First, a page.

Keeping untouchable money in mental accounts like ‘home down payment’ or ‘emergency fund’ can be a good thing of course. The trick is to ensure that our individual mental accounting tricks are working in our favour.

Kamis, 27 September 2012

Overlooked Financing Option for Your Business

Overlooked Financing Option for Your Business:
If you need to cash to build your company but aren't keen on draining your personal savings or giving up equity to venture capitalists, there may be another possibility.
Looking to expand? There are the traditional sources: Digging into your own personal savings, loaning from a traditional bank, or finding an angel or VC investor who will fork over the cash for a share of equity.
But there are situations in which none of these is a good option--especially in tough financial times like these. Your personal savings may be skimpy or needed for, well, personal responsibilities. In the current environment banks aren't exactly rushing to help small businesses out and your company may not have the scale or size to attract a VC (or you may simply want to hold on to ownership). So are you out of luck?
No, says Lighter Capital, a Seattle-based company that offers a unique financing option to entrepreneurs: revenue-based financing. Founder and veteran entrepreneur Andy Sack explained how it works on the blog of New York VC Fred Wilson:
A revenue-based finance investment provides capital to a business by "selling" an ongoing percentage of a company's future revenues to the investor. For simplicity, you can think of it as a revenue share type of arrangement. Investor gives capital to company in exchange for a small percentage of gross revenues. RBF lives as a hybrid of bank debt and venture capital. This kind of financing has been around for a while in non-tech industries such as mining, film production and drug development, but it’s recently been gaining traction in the world of growth finance and early-stage technology funding….
Instead of a typical bank loan which requires a business to pay a fixed interest payment, a revenue-based loan receives a percentage of revenues over a specified amount of time, allowing "interest" payments to fluctuate when a growing company has inconsistent cash-flows or lumpy or seasonal revenues…. Another way of saying this is RBF turns loan repayment from a fixed expense to a variable expense.
Loans average $100,00-$250,000 and most are paid back within three years at a rate of 15% to 30% annual interest. Lighter Capital has lent around $2.5 million since opening its doors in November 2010, and stresses its model is particularly valuable to businesses with "lumpy" revenue, such as seasonal enterprises.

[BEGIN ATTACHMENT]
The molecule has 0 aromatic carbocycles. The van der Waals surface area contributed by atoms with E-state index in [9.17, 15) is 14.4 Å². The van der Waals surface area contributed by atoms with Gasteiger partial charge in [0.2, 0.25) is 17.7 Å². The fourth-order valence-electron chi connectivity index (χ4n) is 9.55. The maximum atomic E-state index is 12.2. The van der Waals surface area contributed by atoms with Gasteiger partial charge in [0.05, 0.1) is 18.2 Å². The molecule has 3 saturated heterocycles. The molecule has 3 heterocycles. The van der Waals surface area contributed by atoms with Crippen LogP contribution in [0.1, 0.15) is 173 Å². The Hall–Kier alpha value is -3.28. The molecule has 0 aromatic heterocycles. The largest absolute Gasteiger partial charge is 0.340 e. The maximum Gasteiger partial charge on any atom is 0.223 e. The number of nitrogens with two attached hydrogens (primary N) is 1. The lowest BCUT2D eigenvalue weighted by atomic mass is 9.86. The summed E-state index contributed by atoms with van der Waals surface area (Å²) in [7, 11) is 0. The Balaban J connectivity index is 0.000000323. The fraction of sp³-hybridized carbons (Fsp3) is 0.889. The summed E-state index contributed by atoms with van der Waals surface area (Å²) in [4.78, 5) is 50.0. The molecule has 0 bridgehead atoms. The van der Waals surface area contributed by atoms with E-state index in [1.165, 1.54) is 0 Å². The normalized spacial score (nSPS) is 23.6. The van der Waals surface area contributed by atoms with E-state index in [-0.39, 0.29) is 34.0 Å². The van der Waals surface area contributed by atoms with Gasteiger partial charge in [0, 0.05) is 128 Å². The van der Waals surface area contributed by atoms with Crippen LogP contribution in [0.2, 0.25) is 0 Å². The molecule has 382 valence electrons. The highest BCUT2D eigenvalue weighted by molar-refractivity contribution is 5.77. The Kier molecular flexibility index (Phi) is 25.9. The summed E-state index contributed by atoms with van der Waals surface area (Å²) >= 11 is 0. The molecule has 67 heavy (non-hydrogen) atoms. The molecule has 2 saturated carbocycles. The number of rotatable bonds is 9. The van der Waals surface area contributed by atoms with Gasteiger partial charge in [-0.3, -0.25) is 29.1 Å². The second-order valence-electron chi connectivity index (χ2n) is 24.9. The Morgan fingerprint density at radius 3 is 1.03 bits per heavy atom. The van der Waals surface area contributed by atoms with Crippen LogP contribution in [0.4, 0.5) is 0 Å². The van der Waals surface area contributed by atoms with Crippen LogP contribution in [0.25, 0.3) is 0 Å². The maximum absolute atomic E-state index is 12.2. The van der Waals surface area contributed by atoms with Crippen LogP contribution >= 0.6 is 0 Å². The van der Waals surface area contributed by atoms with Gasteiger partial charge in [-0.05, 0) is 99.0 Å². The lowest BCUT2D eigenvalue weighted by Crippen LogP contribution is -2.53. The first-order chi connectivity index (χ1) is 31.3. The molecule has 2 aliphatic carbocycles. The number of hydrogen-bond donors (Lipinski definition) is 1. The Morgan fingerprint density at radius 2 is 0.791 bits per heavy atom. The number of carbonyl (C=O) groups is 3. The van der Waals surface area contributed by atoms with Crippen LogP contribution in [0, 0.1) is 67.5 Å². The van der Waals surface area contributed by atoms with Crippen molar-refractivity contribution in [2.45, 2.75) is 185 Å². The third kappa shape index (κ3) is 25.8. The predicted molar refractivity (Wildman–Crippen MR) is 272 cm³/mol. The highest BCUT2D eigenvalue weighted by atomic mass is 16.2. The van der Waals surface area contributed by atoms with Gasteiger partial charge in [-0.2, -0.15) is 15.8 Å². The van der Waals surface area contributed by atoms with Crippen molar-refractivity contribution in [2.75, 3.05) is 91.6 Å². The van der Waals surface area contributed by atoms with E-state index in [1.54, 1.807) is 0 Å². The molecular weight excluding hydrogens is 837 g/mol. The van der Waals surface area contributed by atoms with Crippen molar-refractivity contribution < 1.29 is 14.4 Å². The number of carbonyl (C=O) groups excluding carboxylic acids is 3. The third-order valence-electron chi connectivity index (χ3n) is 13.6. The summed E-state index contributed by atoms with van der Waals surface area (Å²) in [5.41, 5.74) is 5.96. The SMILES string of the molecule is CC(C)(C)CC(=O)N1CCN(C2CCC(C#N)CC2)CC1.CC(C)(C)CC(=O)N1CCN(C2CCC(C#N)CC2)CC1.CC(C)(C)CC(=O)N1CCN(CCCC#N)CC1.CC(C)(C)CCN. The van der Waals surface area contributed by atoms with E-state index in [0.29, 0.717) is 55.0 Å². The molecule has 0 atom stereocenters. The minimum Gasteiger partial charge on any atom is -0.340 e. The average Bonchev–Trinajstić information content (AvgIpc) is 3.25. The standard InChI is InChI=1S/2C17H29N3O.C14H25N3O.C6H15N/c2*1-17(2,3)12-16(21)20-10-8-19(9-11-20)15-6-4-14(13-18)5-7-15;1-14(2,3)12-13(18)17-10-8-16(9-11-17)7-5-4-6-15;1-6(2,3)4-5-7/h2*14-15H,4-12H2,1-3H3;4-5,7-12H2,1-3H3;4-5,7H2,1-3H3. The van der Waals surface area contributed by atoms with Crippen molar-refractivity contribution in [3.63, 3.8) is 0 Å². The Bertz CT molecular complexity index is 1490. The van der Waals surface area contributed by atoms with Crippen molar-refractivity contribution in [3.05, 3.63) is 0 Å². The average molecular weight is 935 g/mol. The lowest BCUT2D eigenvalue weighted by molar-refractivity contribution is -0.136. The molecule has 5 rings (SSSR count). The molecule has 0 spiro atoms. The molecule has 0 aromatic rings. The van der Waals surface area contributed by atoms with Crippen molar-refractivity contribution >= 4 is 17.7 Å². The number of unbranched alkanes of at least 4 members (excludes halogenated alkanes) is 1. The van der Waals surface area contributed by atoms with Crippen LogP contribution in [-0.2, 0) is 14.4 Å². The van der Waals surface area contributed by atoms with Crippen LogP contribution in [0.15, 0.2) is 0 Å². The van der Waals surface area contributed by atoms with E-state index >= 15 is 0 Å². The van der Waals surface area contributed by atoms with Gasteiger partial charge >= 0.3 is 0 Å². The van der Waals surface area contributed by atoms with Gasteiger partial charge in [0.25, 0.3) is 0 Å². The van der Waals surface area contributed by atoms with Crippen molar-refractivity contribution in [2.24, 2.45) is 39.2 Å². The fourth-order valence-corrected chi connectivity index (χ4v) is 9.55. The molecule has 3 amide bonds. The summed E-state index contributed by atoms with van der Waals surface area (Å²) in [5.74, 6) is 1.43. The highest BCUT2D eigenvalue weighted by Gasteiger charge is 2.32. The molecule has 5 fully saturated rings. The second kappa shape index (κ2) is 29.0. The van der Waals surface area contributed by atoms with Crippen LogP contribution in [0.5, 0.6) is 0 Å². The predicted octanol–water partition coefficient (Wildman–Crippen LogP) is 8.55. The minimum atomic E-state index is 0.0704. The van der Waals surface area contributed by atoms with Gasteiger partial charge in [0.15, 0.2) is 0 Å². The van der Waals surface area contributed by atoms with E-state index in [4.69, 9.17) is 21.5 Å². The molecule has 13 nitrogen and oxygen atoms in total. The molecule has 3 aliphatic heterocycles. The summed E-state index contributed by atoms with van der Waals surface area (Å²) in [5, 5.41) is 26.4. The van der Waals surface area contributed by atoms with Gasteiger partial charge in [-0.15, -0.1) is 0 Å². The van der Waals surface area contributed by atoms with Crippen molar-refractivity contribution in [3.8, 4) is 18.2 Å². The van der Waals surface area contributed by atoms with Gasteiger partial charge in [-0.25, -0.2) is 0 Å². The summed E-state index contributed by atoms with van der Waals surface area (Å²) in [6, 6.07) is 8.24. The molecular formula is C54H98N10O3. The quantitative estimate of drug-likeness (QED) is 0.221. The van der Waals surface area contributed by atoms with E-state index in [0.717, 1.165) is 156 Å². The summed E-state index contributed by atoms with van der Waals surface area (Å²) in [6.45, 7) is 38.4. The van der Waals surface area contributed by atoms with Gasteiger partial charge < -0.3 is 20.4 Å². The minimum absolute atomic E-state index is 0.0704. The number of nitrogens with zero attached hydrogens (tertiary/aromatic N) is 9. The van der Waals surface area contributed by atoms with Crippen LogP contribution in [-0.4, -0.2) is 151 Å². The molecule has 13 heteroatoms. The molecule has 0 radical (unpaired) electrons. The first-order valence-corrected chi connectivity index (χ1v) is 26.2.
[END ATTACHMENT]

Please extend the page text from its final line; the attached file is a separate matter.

So what sort of business is a good fit for RBF, and what's the experience of financing your business this way really like? Inc.com called up an entrepreneur who has used the model to find out. Eric Estoos is the CEO of HarborCloud, a Bellevue, Washington, company that hosts small business applications in the cloud. He looked to Lighter Capital for funding when he wanted to grow his business but didn't want to give up any equity.
"This type of model is appropriate for a business that's getting some traction and is seeing some return on the resources that they've got and want to take the next step up before going to more traditional VC or angel funding," he says, adding that "for a business that has revenue, has their bases covered as far as their monthly net and is just looking to grow the business and needs some capital to do that, it'll make a lot of sense."
He has used the financing from Lighter Capital to hire for his growing company and pronounces himself satisfied, though as with every move in business, there are trade-offs.
"The money is a little more expensive than, say, traditional bank financing. However, for a business that's only been around two, three, or four years banks really just aren't lending, so it's really tough to try and get any leverage from a bank," he says.
And Fox News Small Business has reported another major downside to carefully consider: "if the borrower becomes delinquent on the loan after a set time period they stand to lose everything--their business, patents, domain names and trademarks-- to Lighter Capital."
Estoos, however, feels that getting funding from the team at Lighter Capital, all of whom are experienced entrepreneurs themselves, has other subtler advantages that counter-balance the risks for him.